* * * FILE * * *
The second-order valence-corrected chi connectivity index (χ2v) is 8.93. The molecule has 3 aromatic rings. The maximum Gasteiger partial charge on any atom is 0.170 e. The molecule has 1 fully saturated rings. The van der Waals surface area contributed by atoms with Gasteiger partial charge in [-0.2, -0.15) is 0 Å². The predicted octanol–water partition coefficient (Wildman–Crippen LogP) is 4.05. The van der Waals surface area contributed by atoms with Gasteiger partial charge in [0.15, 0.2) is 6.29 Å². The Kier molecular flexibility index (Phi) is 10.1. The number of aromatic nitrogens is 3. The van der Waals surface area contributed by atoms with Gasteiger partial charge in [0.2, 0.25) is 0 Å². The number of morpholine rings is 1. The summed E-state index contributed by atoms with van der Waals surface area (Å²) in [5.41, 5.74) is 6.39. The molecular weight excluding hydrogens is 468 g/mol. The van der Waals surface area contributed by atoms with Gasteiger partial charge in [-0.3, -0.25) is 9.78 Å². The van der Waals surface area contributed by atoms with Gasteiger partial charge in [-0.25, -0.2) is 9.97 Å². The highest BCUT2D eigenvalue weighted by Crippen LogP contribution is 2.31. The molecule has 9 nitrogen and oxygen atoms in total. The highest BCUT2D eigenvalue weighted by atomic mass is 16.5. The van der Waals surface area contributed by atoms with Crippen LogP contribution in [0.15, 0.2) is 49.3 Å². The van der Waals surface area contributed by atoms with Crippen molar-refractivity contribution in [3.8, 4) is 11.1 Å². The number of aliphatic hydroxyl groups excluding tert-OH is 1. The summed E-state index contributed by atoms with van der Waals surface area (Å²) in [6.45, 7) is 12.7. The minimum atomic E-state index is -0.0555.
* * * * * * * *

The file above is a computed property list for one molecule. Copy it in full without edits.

The second-order valence-corrected chi connectivity index (χ2v) is 8.93. The molecule has 3 aromatic rings. The maximum Gasteiger partial charge on any atom is 0.170 e. The molecule has 1 fully saturated rings. The van der Waals surface area contributed by atoms with Gasteiger partial charge in [-0.2, -0.15) is 0 Å². The predicted octanol–water partition coefficient (Wildman–Crippen LogP) is 4.05. The van der Waals surface area contributed by atoms with Gasteiger partial charge in [0.15, 0.2) is 6.29 Å². The Kier molecular flexibility index (Phi) is 10.1. The number of aromatic nitrogens is 3. The van der Waals surface area contributed by atoms with Gasteiger partial charge in [0.2, 0.25) is 0 Å². The number of morpholine rings is 1. The summed E-state index contributed by atoms with van der Waals surface area (Å²) in [5.41, 5.74) is 6.39. The molecular weight excluding hydrogens is 468 g/mol. The van der Waals surface area contributed by atoms with Gasteiger partial charge in [-0.3, -0.25) is 9.78 Å². The van der Waals surface area contributed by atoms with Gasteiger partial charge in [-0.25, -0.2) is 9.97 Å². The highest BCUT2D eigenvalue weighted by Crippen LogP contribution is 2.31. The molecule has 9 nitrogen and oxygen atoms in total. The highest BCUT2D eigenvalue weighted by atomic mass is 16.5. The van der Waals surface area contributed by atoms with Crippen LogP contribution in [0.15, 0.2) is 49.3 Å². The van der Waals surface area contributed by atoms with Crippen molar-refractivity contribution in [3.8, 4) is 11.1 Å². The number of aliphatic hydroxyl groups excluding tert-OH is 1. The summed E-state index contributed by atoms with van der Waals surface area (Å²) in [6.45, 7) is 12.7. The minimum atomic E-state index is -0.0555.